Tuesday, February 05, 2008

Nick at Night

I'm preaching this week from John chapter 3 where Jesus has an encounter with Nicodemus. The famous "You must be born again" text (although some dispute whether the "water" in v. 5 is baptism, I believe that a strong case can be made that it is). It's a shame that verses often get ripped from their context. There is some great teaching in John 3:1-21. The most famous verse in all of Scripture is here (John 3:16) -- yet that verse isn't on an island by itself, it's a part of a larger conversation.

I love Jesus' allusion to the snake-bitten Israelites (Numbers 21 , where God sent venomous snakes to bite those complainers. But he relented and told Moses to make a bronze snake for them to look upon and be saved). Jesus indicates that just as Moses lifted up the snake, He must be lifted up (on a pole/tree) and people must look to him for salvation.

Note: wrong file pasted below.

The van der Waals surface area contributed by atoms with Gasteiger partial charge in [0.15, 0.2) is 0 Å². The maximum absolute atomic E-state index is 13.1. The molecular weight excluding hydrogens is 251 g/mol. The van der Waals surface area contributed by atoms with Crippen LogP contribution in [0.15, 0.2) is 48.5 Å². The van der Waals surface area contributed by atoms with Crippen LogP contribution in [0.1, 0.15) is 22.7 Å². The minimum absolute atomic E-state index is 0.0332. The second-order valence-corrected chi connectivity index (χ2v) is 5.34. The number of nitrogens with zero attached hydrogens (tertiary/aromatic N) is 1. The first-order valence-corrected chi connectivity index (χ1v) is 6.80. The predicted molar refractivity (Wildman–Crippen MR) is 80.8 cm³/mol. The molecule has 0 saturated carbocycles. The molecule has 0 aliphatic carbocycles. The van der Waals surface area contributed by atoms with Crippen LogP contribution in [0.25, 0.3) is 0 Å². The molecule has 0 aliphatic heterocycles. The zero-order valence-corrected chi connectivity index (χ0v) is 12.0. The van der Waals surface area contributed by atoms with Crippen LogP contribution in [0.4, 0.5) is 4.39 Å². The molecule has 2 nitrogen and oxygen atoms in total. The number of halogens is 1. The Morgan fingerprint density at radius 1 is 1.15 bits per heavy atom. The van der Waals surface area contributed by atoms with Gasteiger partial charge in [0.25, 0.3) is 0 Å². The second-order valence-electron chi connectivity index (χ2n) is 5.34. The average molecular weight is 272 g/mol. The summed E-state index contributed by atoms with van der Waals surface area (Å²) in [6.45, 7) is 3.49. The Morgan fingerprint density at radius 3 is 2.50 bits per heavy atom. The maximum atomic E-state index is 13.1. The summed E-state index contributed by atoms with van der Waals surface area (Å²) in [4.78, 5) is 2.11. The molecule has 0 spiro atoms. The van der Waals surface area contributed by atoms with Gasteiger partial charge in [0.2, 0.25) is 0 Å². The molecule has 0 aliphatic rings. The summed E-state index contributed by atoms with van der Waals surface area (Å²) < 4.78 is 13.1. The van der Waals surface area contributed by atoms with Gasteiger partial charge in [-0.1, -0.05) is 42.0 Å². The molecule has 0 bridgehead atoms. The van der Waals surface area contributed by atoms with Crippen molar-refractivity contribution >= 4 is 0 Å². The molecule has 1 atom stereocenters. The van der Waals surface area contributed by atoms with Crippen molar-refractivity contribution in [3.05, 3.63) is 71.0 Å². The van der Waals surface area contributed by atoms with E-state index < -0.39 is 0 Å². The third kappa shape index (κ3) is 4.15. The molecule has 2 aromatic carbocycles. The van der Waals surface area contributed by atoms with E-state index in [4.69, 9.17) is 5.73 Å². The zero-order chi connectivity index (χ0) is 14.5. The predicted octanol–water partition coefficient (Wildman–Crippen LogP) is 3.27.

If in verse 5 Jesus is referring to baptism (which would become part of the kingdom entrance requirements), then baptism is our bronze snake (provided by God's grace).

Do you know what happened to that bronze snake? Israel began to worship it! (2 Kings 18:4). They began to make an idol out of the means/instrument/mode/tool of salvation rather than GOD who made salvation possible. I wonder if we sometimes slip into the same thing with our bronze snake (baptism). Was looking at the snake necessary? Sure, if they wanted to be saved. Is baptism (new birth) necessary? Of course. But let's remember that it is God who gets the glory/credit for our salvation, not us.

4 comments:

David H. Willis said...

Mike that's really good, insightful stuff. Your point is right on. Thanks for seeing that and sharing it.

David H. Willis said...

David Bercot: “The early Christians universally understood Jesus’ words (in John 3:5) to refer to water baptism.”

Stoned-Campbell Disciple said...

Thanks for commenting on my blog Mike.

Shalom,
Bobby Valentine

Keith Wood said...

Ditto to Dave's comment(s). We sometimes get so caught up in worshipping baptism we forget or at least diminish the prerequisites of genuine faith and true repentence.